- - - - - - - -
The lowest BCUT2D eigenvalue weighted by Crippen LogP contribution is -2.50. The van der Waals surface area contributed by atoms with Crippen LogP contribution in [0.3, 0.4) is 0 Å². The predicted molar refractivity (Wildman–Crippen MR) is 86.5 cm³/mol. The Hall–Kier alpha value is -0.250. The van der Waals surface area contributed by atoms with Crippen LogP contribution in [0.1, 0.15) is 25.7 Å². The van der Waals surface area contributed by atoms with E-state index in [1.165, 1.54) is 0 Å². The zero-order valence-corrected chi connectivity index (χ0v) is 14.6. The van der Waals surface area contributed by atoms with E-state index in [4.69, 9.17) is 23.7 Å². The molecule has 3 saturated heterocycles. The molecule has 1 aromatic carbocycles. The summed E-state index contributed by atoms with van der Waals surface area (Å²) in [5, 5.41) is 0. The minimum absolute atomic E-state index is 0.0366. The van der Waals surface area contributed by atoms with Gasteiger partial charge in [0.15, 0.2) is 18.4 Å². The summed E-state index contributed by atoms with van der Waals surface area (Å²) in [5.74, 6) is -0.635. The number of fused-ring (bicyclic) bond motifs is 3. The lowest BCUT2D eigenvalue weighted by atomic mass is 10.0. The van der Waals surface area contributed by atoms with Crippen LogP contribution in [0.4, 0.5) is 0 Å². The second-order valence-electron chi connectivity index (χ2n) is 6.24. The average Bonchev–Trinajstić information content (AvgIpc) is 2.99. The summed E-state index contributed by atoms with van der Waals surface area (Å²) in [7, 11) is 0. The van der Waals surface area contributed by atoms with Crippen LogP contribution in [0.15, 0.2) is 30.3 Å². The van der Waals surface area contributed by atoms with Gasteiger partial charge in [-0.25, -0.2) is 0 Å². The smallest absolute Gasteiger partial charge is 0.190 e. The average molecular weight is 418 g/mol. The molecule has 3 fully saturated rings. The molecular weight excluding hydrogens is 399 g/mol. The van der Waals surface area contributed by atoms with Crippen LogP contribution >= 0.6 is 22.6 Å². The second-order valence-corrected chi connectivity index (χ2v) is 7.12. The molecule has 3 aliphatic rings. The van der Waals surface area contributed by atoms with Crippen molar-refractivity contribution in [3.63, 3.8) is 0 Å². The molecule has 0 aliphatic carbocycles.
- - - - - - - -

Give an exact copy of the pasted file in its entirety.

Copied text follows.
The lowest BCUT2D eigenvalue weighted by Crippen LogP contribution is -2.50. The van der Waals surface area contributed by atoms with Crippen LogP contribution in [0.3, 0.4) is 0 Å². The predicted molar refractivity (Wildman–Crippen MR) is 86.5 cm³/mol. The Hall–Kier alpha value is -0.250. The van der Waals surface area contributed by atoms with Crippen LogP contribution in [0.1, 0.15) is 25.7 Å². The van der Waals surface area contributed by atoms with E-state index in [1.165, 1.54) is 0 Å². The zero-order valence-corrected chi connectivity index (χ0v) is 14.6. The van der Waals surface area contributed by atoms with E-state index in [4.69, 9.17) is 23.7 Å². The molecule has 3 saturated heterocycles. The molecule has 1 aromatic carbocycles. The summed E-state index contributed by atoms with van der Waals surface area (Å²) in [5, 5.41) is 0. The minimum absolute atomic E-state index is 0.0366. The van der Waals surface area contributed by atoms with Gasteiger partial charge in [0.15, 0.2) is 18.4 Å². The summed E-state index contributed by atoms with van der Waals surface area (Å²) in [5.74, 6) is -0.635. The number of fused-ring (bicyclic) bond motifs is 3. The lowest BCUT2D eigenvalue weighted by atomic mass is 10.0. The van der Waals surface area contributed by atoms with Crippen LogP contribution in [0.4, 0.5) is 0 Å². The second-order valence-electron chi connectivity index (χ2n) is 6.24. The average Bonchev–Trinajstić information content (AvgIpc) is 2.99. The summed E-state index contributed by atoms with van der Waals surface area (Å²) in [7, 11) is 0. The van der Waals surface area contributed by atoms with Crippen LogP contribution in [0.15, 0.2) is 30.3 Å². The van der Waals surface area contributed by atoms with Gasteiger partial charge in [-0.25, -0.2) is 0 Å². The smallest absolute Gasteiger partial charge is 0.190 e. The average molecular weight is 418 g/mol. The molecule has 3 fully saturated rings. The molecular weight excluding hydrogens is 399 g/mol. The van der Waals surface area contributed by atoms with Crippen LogP contribution >= 0.6 is 22.6 Å². The second-order valence-corrected chi connectivity index (χ2v) is 7.12. The molecule has 3 aliphatic rings. The van der Waals surface area contributed by atoms with Crippen molar-refractivity contribution in [3.63, 3.8) is 0 Å². The molecule has 0 aliphatic carbocycles.